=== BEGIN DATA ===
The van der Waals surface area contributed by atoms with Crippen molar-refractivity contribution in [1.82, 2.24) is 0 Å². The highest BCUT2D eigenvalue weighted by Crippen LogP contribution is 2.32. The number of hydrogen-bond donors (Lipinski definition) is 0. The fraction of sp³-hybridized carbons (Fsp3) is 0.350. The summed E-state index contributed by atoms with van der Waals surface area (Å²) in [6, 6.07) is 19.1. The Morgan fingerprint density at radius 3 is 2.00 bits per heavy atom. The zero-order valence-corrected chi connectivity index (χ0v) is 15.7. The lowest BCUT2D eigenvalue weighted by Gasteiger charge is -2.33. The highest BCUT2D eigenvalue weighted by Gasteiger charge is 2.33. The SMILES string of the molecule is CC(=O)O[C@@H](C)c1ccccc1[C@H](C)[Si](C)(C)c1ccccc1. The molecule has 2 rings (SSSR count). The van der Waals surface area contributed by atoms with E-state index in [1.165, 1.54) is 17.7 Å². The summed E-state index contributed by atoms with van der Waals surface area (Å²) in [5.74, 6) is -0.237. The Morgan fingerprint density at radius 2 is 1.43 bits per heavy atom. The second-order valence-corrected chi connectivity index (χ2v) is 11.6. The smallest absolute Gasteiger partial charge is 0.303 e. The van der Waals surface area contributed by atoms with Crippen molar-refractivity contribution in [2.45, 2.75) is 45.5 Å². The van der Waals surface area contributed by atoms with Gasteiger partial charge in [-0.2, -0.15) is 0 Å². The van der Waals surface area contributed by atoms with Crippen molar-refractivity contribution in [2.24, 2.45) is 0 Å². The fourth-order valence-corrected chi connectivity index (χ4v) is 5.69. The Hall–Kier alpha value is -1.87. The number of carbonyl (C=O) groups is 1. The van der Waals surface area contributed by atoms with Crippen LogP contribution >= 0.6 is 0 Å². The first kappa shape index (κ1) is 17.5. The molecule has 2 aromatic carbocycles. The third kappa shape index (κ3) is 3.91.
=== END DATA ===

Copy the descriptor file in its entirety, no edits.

The van der Waals surface area contributed by atoms with Crippen molar-refractivity contribution in [1.82, 2.24) is 0 Å². The highest BCUT2D eigenvalue weighted by Crippen LogP contribution is 2.32. The number of hydrogen-bond donors (Lipinski definition) is 0. The fraction of sp³-hybridized carbons (Fsp3) is 0.350. The summed E-state index contributed by atoms with van der Waals surface area (Å²) in [6, 6.07) is 19.1. The Morgan fingerprint density at radius 3 is 2.00 bits per heavy atom. The zero-order valence-corrected chi connectivity index (χ0v) is 15.7. The lowest BCUT2D eigenvalue weighted by Gasteiger charge is -2.33. The highest BCUT2D eigenvalue weighted by Gasteiger charge is 2.33. The SMILES string of the molecule is CC(=O)O[C@@H](C)c1ccccc1[C@H](C)[Si](C)(C)c1ccccc1. The molecule has 2 rings (SSSR count). The van der Waals surface area contributed by atoms with E-state index in [1.165, 1.54) is 17.7 Å². The summed E-state index contributed by atoms with van der Waals surface area (Å²) in [5.74, 6) is -0.237. The Morgan fingerprint density at radius 2 is 1.43 bits per heavy atom. The second-order valence-corrected chi connectivity index (χ2v) is 11.6. The smallest absolute Gasteiger partial charge is 0.303 e. The van der Waals surface area contributed by atoms with Crippen molar-refractivity contribution in [2.45, 2.75) is 45.5 Å². The van der Waals surface area contributed by atoms with Gasteiger partial charge in [-0.2, -0.15) is 0 Å². The van der Waals surface area contributed by atoms with Crippen molar-refractivity contribution in [2.24, 2.45) is 0 Å². The fourth-order valence-corrected chi connectivity index (χ4v) is 5.69. The Hall–Kier alpha value is -1.87. The number of carbonyl (C=O) groups is 1. The van der Waals surface area contributed by atoms with Crippen LogP contribution >= 0.6 is 0 Å². The first kappa shape index (κ1) is 17.5. The molecule has 2 aromatic carbocycles. The third kappa shape index (κ3) is 3.91.